Review: 'Girlfriend' at TheaterWorks

Review: 'Girlfriend' at TheaterWorks

It’s understandable how Matthew Sweet’s power-pop album, “Girlfriend,” could be a score to a musical. The songs were all recorded by him following his divorce in 1990 and they expose his feelings about the entire relationship. He commented to Rolling Stone, “It's funny how the album ended up showing everything I needed to feel. Everything I needed as an antidote is there." There is emotion throughout the songwriting with a natural timeline feel and flow, making it a great fit for the musical theatre genre.

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Review: “Twelfth Night” at Yale Repertory Theatre

Review: “Twelfth Night” at Yale Repertory Theatre

Shakespeare fans: Hold on to your ruffled collars because this version of “Twelfth Night” is unlike any you’ve seen before – and it’s marvelous. Illyria has been reimagined by director Carl Cofield as Wakanda where George Clinton, Sun-Ra, and T’Challa decided to produce this Shakespeare classic of mixed-up gender identity. If that sounds out of the ordinary, that’s because it is, and I loved every minute of it.

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Broadway Review: "The Prom"

Broadway Review: "The Prom"

Ah, the prom. It’s every high school kid’s biggest dream or worst nightmare, depending on how your teen years went. I remember my prom was spent mostly hiding in the basement of the after-party house with my best friend, avoiding my overly-handsy, drunk date.

Thankfully, this new musical from the creators of “The Wedding Singer” and the “Drowsy Chaperone” does not involve tipsy teens.

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“King Kong” at the Broadway Theatre – A Review Rebuttal

“King Kong” at the Broadway Theatre – A Review Rebuttal

Having read the New York Times review of “King Kong,” I found it to be utterly unwarranted and pretentious. In an effort to use my indignation productively (rather than writing angry letters which only seems to get me in trouble), I asked my fellow critic, Tim Leininger from the Journal Inquirer, to join me in a sit-down in response to Ben Brantley and Jesse Green’s “evisceration” of the $35 million Australian production that recently opened at the Broadway Theatre.

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Review: "Man of La Mancha" at Westport Country Playhouse

Review: "Man of La Mancha" at Westport Country Playhouse

Inspired by the Miguel de Cervantes’ literary masterpiece, Don Quixote, Westport Country Playhouse brings us the classic musical, Man of La Mancha. It tells the story of a man, Alonso Quijano, who is convinced that he is “Don Quixote de la Mancha,” a determined and valiant knight-errant. The tale is told as a play-within-a-play by Cervantes himself, as part of a mock trial of the prisoners he is detained with, waiting to be questioned by the Spanish Inquisition.  Truth be told, I am not a fan of “old-school” musicals, but this production feels contemporary thanks to its choreography, staging, and casting.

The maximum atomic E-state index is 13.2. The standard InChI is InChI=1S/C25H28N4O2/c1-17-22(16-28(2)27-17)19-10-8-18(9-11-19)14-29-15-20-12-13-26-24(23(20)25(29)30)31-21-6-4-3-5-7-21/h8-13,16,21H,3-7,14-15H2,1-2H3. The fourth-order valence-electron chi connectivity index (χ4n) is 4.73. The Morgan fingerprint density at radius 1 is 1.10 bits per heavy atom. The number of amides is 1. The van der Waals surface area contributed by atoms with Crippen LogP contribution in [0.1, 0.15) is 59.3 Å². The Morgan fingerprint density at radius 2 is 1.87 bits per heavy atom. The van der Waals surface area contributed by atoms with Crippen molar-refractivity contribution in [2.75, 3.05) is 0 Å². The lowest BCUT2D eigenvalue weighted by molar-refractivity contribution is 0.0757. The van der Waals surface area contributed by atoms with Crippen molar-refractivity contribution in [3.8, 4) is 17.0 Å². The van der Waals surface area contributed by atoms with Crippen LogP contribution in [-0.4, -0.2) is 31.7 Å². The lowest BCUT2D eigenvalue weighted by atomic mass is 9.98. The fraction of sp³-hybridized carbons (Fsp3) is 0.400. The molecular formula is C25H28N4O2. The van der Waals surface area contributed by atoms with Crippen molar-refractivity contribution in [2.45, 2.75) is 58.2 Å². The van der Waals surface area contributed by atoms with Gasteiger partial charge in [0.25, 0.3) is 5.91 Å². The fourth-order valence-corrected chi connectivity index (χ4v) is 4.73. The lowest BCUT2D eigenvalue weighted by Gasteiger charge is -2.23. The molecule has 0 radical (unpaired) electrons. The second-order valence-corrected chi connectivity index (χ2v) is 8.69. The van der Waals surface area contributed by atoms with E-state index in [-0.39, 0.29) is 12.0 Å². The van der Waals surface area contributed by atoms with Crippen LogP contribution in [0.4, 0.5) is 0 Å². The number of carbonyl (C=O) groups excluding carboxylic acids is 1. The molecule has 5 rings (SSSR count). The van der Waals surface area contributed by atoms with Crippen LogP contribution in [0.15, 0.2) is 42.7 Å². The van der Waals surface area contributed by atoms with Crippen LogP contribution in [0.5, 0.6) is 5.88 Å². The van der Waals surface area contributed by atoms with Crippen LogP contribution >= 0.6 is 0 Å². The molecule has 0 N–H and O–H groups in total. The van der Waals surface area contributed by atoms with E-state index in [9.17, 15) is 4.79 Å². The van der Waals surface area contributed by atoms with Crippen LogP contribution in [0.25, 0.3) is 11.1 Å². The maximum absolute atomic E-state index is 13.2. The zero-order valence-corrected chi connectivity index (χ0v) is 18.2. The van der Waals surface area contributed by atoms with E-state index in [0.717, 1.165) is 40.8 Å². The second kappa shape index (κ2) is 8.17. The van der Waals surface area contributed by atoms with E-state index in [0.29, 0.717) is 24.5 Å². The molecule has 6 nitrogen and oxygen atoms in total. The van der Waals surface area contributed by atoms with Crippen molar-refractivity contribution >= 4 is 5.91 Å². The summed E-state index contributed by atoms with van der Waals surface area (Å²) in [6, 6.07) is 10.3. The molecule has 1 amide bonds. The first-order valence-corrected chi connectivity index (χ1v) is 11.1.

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Review: "Make Believe at Hartford Stage"

Review: "Make Believe at Hartford Stage"

air warning: this is a play that will be difficult for parents to watch. Knowing how our actions can affect our children permanently and profoundly is difficult for many to swallow. While the scenario presented here is extreme and (I presume) fictitious, it still demonstrates how what we do in front of our children will shape who they become. And often few people want to take on the burden of that kind of responsibility.

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Review: "THE AЯTS" at La MaMa

Review: "THE AЯTS" at La MaMa

We could have had an exciting portrayal of these congressional hearings, as there is no doubt that these performers (Dracyn Blount, Alexander Chilton, Shayna Conde, Nick Daly, and Georgia Lee King) would have all excelled at telling that story; they were excellent. Instead, we get part history and mostly art, and frankly, this wasn’t advertised and not what I signed up for.   

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Review: "The Understudy" at Westport Country Playhouse

Review: "The Understudy" at Westport Country Playhouse

“Sometimes fate is like a small sandstorm that keeps changing directions. You change direction, but the sandstorm chases you. You turn again, but the storm adjusts. Over and over you play this out, like some ominous dance with death just before dawn. Why? Because this storm isn't something that blew in from far away, something that has nothing to do with you. This storm is you.” – Franz Kafka

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2nd Opinion Review: "Be More Chill"

2nd Opinion Review: "Be More Chill"

Have you ever wished that you could just take something, and you’d be cool instantly?

No? You probably thought junior high was fun, too, I’ll bet. So, for those of you who remember the teen years as something resembling medieval torture, you know what I’m talking about. Those times where everything you said and did rendered you eating your lunch alone… again.

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Review: "Oliver!" at Goodspeed Musicals

Review: "Oliver!" at Goodspeed Musicals

Director Rob Ruggiero appears to have a special place in his heart for Lionel Bart’s iconic musical, Oliver! Based on Charles Dickens’ classic Victorian novel, Oliver Twist, Mr. Ruggiero tells us what he feels the story is about in his director’s notes: “…the change that Oliver provokes comes from him simply being: his special connection to the people he meets stimulates change and action.” I would agree with his assessment; the role of Dickens’ title urchin does not require much acting beyond simple presence. Oliver is a catalyst for action taken by others, otherwise, it would be a dull story of an orphan made legitimate through chance.